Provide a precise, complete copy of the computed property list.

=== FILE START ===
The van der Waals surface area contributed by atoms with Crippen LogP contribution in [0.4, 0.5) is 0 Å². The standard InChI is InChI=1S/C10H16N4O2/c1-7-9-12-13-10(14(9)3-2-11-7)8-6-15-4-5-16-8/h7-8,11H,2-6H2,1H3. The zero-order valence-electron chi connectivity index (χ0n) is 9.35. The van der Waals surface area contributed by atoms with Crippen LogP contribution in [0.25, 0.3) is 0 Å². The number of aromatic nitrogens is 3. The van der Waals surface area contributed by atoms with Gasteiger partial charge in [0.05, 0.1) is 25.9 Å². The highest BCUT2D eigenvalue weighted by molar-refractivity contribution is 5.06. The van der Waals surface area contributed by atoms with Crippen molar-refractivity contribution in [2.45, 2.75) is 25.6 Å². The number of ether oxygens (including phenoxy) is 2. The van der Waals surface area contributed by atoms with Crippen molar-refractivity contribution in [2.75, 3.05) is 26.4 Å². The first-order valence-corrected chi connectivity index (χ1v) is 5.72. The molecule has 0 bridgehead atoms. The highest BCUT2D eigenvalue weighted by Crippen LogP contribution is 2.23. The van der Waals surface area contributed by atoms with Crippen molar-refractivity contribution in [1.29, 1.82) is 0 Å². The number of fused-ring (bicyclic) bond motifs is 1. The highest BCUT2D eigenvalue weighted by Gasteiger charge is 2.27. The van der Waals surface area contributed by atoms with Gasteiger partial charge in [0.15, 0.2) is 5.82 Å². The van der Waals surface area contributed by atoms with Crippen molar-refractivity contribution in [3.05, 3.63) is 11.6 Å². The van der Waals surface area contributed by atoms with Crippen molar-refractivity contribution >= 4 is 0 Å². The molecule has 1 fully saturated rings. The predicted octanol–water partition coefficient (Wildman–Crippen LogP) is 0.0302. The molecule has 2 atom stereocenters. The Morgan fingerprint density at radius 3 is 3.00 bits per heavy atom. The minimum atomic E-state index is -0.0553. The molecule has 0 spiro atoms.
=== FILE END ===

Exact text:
The van der Waals surface area contributed by atoms with Crippen LogP contribution in [0.4, 0.5) is 0 Å². The standard InChI is InChI=1S/C10H16N4O2/c1-7-9-12-13-10(14(9)3-2-11-7)8-6-15-4-5-16-8/h7-8,11H,2-6H2,1H3. The zero-order valence-electron chi connectivity index (χ0n) is 9.35. The van der Waals surface area contributed by atoms with Crippen LogP contribution in [0.25, 0.3) is 0 Å². The number of aromatic nitrogens is 3. The van der Waals surface area contributed by atoms with Gasteiger partial charge in [0.05, 0.1) is 25.9 Å². The highest BCUT2D eigenvalue weighted by molar-refractivity contribution is 5.06. The van der Waals surface area contributed by atoms with Crippen molar-refractivity contribution in [2.45, 2.75) is 25.6 Å². The number of ether oxygens (including phenoxy) is 2. The van der Waals surface area contributed by atoms with Crippen molar-refractivity contribution in [2.75, 3.05) is 26.4 Å². The first-order valence-corrected chi connectivity index (χ1v) is 5.72. The molecule has 0 bridgehead atoms. The highest BCUT2D eigenvalue weighted by Crippen LogP contribution is 2.23. The van der Waals surface area contributed by atoms with Crippen molar-refractivity contribution in [1.29, 1.82) is 0 Å². The number of fused-ring (bicyclic) bond motifs is 1. The highest BCUT2D eigenvalue weighted by Gasteiger charge is 2.27. The van der Waals surface area contributed by atoms with Gasteiger partial charge in [0.15, 0.2) is 5.82 Å². The van der Waals surface area contributed by atoms with Crippen molar-refractivity contribution in [3.05, 3.63) is 11.6 Å². The van der Waals surface area contributed by atoms with Crippen molar-refractivity contribution >= 4 is 0 Å². The molecule has 1 fully saturated rings. The predicted octanol–water partition coefficient (Wildman–Crippen LogP) is 0.0302. The molecule has 2 atom stereocenters. The Morgan fingerprint density at radius 3 is 3.00 bits per heavy atom. The minimum atomic E-state index is -0.0553. The molecule has 0 spiro atoms.